Setting up development environment locally

Follow our installation instructions and set up a suitable environment to build statsmodels from source. We recommend that you develop using a development install of statsmodels:

python setup.py develop

This will compile the C code and add statsmodels to your activate python environment by creating links from your python environemnt’s libraries to the statsmodels source code. Therefore, changes to pure python code will be immediately available to the user without a re-install.

Test Driven Development

We strive to follow a Test Driven Development (TDD) pattern. All models or statistical functions that are added to the main code base are to have tests versus an existing statistical package, if possible.

Introduction to pytest

Like many packages, statsmodels uses the pytest testing system and the convenient extensions in numpy.testing. Pytest will find any file, directory, function, or class name that starts with test or Test (classes only). Test function should start with test, test classes should start with Test. These functions and classes should be placed in files with names beginning with test in a directory called tests.

Running the Test Suite

You can run all the tests by:

>>> import statsmodels.api as sm
>>> sm.test()

You can test submodules by:

>>> sm.discrete.test()

Running Tests using the command line

Test can also be run from the command line by calling pytest. Tests can be run at different levels:

  • Project level, which runs all tests. Running the entire test suite is slow and normally this would only be needed if making deep changes to statsmodels.

pytest statsmodels
  • Folder level, which runs all tests below a folder

pytest statsmodels/regression/tests
  • File level, which runs all tests in a file

pytest statsmodels/regression/tests/test_regression.py
  • Class level, which runs all tests in a class

pytest statsmodels/regression/tests/test_regression.py::TestOLS
  • Test level, which runs a single test. The first example runs a test in a class. The second runs a stand alone test.

pytest statsmodels/regression/tests/test_regression.py::TestOLS::test_missing
pytest statsmodels/regression/tests/test_regression.py::test_ridge

How To Write A Test

NumPy provides a good introduction to unit testing with pytest and NumPy extensions here. It is worth a read for some more details. Here, we will document a few conventions we follow that are worth mentioning. Often we want to test a whole model at once rather than just one function, for example. The following is a pared down version test_discrete.py. In this case, several different models with different options need to be tested. The tests look something like

from numpy.testing import assert_almost_equal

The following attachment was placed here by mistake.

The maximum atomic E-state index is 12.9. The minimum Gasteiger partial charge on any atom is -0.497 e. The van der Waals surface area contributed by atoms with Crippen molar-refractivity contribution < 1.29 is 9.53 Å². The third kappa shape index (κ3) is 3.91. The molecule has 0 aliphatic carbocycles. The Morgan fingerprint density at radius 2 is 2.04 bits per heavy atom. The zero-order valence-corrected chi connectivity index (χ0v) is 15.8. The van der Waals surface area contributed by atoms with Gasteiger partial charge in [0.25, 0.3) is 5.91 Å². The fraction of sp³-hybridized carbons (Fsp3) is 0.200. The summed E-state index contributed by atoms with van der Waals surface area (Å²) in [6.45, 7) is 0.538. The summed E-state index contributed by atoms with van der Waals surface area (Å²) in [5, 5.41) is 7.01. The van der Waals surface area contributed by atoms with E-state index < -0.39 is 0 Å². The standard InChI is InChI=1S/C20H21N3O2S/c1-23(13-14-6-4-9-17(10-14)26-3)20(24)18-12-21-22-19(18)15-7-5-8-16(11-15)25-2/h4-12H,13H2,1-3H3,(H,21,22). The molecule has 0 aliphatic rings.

import statsmodels.api as sm
from results.results_discrete import Spector

class CheckDiscreteResults(object):
    res2 are the results. res1 are the values from statsmodels

    def test_params(self):
        assert_almost_equal(self.res1.params, self.res2.params, 4)

    decimal_tvalues = 4
    def test_tvalues(self):
        assert_almost_equal(self.res1.params, self.res2.params, self.decimal_tvalues)

    # ... as many more tests as there are common results

class TestProbitNewton(CheckDiscreteResults):
    Tests the Probit model using Newton's method for fitting.

    def setup_class(cls):
        # set up model
        data = sm.datasets.spector.load()
        data.exog = sm.add_constant(data.exog)
        cls.res1 = sm.Probit(data.endog, data.exog).fit(method='newton', disp=0)

        # set up results
        res2 = Spector.probit
        cls.res2 = res2

        # set up precision
        cls.decimal_tvalues = 3

    def test_model_specifc(self):
        assert_almost_equal(self.res1.foo, self.res2.foo, 4)

The main workhorse is the CheckDiscreteResults class. Notice that we can set the level of precision for tvalues to be different than the default in the subclass TestProbitNewton. All of the test classes have a @classmethod called setup_class. Otherwise, pytest would reinstantiate the class before every single test method. If the fitting of the model is time consuming, then this is clearly undesirable. Finally, we have a script at the bottom so that we can run the tests should be running the Python file.

Test Results

The test results are the final piece of the above example. For many tests, especially those for the models, there are many results against which you would like to test. It makes sense then to separate the hard-coded results from the actual tests to make the tests more readable. If there are only a few results it’s not necessary to separate the results. We often take results from some other statistical package. It is important to document where you got the results from and why they might differ from the results that we get. Each tests folder has a results subdirectory. Consider the folder structure for the discrete models:


It is up to you how best to structure the results. In the discrete model example, you will notice that there are result classes based around particular datasets with a method for loading different model results for that dataset. You can also include text files that hold results to be loaded by results classes if it is easier than putting them in the class itself.